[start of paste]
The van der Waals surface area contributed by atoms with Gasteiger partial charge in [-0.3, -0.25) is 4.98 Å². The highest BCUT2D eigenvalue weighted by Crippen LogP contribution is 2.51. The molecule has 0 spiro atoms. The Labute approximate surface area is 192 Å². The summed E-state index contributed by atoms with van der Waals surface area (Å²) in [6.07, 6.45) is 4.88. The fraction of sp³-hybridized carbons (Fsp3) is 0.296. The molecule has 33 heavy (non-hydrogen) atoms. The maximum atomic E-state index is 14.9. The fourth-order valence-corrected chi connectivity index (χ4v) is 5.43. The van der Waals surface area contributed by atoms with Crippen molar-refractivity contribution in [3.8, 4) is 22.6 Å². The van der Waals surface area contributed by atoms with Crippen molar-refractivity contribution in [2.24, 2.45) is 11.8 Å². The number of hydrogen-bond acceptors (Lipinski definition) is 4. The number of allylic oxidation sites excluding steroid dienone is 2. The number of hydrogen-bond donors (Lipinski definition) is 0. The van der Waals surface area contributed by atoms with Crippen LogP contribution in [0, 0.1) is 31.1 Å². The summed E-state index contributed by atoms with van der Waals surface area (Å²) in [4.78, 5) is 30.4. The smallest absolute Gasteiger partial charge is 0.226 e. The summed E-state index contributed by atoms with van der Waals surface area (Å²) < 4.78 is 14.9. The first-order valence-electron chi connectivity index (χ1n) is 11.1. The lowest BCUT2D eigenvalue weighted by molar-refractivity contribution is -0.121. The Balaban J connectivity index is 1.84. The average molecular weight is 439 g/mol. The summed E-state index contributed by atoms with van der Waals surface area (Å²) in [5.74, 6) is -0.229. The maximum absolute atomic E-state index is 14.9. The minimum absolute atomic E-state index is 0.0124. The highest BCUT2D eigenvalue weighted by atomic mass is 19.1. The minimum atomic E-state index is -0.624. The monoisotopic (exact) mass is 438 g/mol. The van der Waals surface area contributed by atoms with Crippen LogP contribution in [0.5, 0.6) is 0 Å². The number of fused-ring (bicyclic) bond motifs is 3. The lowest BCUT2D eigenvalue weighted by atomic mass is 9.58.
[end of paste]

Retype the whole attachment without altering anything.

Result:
The van der Waals surface area contributed by atoms with Gasteiger partial charge in [-0.3, -0.25) is 4.98 Å². The highest BCUT2D eigenvalue weighted by Crippen LogP contribution is 2.51. The molecule has 0 spiro atoms. The Labute approximate surface area is 192 Å². The summed E-state index contributed by atoms with van der Waals surface area (Å²) in [6.07, 6.45) is 4.88. The fraction of sp³-hybridized carbons (Fsp3) is 0.296. The molecule has 33 heavy (non-hydrogen) atoms. The maximum atomic E-state index is 14.9. The fourth-order valence-corrected chi connectivity index (χ4v) is 5.43. The van der Waals surface area contributed by atoms with Crippen molar-refractivity contribution in [3.8, 4) is 22.6 Å². The van der Waals surface area contributed by atoms with Crippen molar-refractivity contribution in [2.24, 2.45) is 11.8 Å². The number of hydrogen-bond acceptors (Lipinski definition) is 4. The number of allylic oxidation sites excluding steroid dienone is 2. The number of hydrogen-bond donors (Lipinski definition) is 0. The van der Waals surface area contributed by atoms with Crippen LogP contribution in [0, 0.1) is 31.1 Å². The summed E-state index contributed by atoms with van der Waals surface area (Å²) in [4.78, 5) is 30.4. The smallest absolute Gasteiger partial charge is 0.226 e. The summed E-state index contributed by atoms with van der Waals surface area (Å²) < 4.78 is 14.9. The first-order valence-electron chi connectivity index (χ1n) is 11.1. The lowest BCUT2D eigenvalue weighted by molar-refractivity contribution is -0.121. The Balaban J connectivity index is 1.84. The average molecular weight is 439 g/mol. The summed E-state index contributed by atoms with van der Waals surface area (Å²) in [5.74, 6) is -0.229. The maximum absolute atomic E-state index is 14.9. The minimum absolute atomic E-state index is 0.0124. The highest BCUT2D eigenvalue weighted by atomic mass is 19.1. The minimum atomic E-state index is -0.624. The monoisotopic (exact) mass is 438 g/mol. The van der Waals surface area contributed by atoms with Crippen LogP contribution in [0.5, 0.6) is 0 Å². The number of fused-ring (bicyclic) bond motifs is 3. The lowest BCUT2D eigenvalue weighted by atomic mass is 9.58.